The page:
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Reflections from Death Row

How long have you been on Texas death row?

I committed this crime in August 1991. I wasn’t a suspect and was not arrested until July 1996. I was sentenced to death in June 1997, and I arrived on Texas death row, then at Ellis unit, on September 17, 1997. So it has been over 16 years since my crime.

Do you feel that the process that put you here was handled professionally?

That’s a tough one. It was handled by hard‐working professionals. I understand that the members of our police force, as well as prosecutors and judges, have a very difficult and demanding job. This terrible crime was one incident during a time when I was breaking down under mental stress—I was having flashbacks, displaced emotions, panic attacks, and using alcohol and drugs to try to cope, as well as committing crimes to support myself financially.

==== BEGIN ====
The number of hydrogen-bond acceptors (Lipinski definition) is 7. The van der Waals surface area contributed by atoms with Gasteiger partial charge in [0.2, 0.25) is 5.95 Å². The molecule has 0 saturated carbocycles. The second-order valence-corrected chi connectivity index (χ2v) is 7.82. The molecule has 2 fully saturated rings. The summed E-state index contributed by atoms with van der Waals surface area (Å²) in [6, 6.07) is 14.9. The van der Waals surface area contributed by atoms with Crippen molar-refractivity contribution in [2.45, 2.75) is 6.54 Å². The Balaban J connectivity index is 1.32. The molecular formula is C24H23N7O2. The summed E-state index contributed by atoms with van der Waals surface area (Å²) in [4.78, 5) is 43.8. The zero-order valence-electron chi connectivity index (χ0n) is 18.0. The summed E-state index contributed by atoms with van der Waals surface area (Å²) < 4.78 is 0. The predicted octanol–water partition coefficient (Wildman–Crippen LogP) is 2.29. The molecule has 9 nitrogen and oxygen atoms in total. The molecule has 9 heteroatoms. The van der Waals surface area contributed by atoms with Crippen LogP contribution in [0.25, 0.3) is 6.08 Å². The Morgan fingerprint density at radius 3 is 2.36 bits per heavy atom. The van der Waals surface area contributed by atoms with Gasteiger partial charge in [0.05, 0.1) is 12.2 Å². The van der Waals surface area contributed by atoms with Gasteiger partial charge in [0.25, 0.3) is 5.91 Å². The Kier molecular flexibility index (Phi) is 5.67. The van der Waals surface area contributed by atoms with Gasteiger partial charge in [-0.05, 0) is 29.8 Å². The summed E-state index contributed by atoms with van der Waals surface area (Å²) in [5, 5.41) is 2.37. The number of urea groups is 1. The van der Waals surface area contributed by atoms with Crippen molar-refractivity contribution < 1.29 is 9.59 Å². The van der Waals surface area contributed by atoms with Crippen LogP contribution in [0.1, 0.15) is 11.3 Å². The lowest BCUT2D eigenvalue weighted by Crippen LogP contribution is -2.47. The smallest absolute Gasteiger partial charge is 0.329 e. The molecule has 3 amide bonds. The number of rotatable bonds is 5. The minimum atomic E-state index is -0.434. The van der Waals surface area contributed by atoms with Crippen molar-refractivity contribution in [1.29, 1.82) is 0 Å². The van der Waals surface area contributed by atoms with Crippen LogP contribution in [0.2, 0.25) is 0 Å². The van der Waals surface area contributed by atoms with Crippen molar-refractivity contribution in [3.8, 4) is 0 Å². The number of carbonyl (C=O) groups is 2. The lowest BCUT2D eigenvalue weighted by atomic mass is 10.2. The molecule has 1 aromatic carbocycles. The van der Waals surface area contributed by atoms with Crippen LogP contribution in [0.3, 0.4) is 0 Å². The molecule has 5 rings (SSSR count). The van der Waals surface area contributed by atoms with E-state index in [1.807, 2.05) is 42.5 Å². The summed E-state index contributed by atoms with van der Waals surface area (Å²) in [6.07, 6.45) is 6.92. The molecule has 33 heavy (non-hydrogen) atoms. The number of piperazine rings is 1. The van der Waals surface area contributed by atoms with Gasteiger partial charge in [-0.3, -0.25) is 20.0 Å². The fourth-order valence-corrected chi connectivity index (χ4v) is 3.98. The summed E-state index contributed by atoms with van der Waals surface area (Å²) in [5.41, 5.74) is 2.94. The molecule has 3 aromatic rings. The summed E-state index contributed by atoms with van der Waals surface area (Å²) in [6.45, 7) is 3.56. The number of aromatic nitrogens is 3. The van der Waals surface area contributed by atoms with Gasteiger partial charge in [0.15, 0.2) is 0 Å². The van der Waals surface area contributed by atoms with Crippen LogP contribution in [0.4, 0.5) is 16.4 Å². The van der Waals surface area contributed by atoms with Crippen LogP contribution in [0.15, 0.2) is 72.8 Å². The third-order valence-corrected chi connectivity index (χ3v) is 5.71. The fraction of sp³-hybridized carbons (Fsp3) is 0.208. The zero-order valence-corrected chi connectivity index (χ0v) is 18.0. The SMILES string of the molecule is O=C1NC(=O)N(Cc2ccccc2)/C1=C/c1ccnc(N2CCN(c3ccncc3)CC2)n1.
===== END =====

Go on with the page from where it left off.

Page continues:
After I began to face my responsibility and change my life (which began in December 1991, when I quit drinking and drugs), I went through a dark time where I was very close to suicide. I had to change or die. I can only imagine how it would be for law enforcement professionals to have to deal with this kind of trauma and filth every day. People must get jaded by repeated exposure to such wanton violence and destruction, and start seeing such broken, degraded human beings as less than human.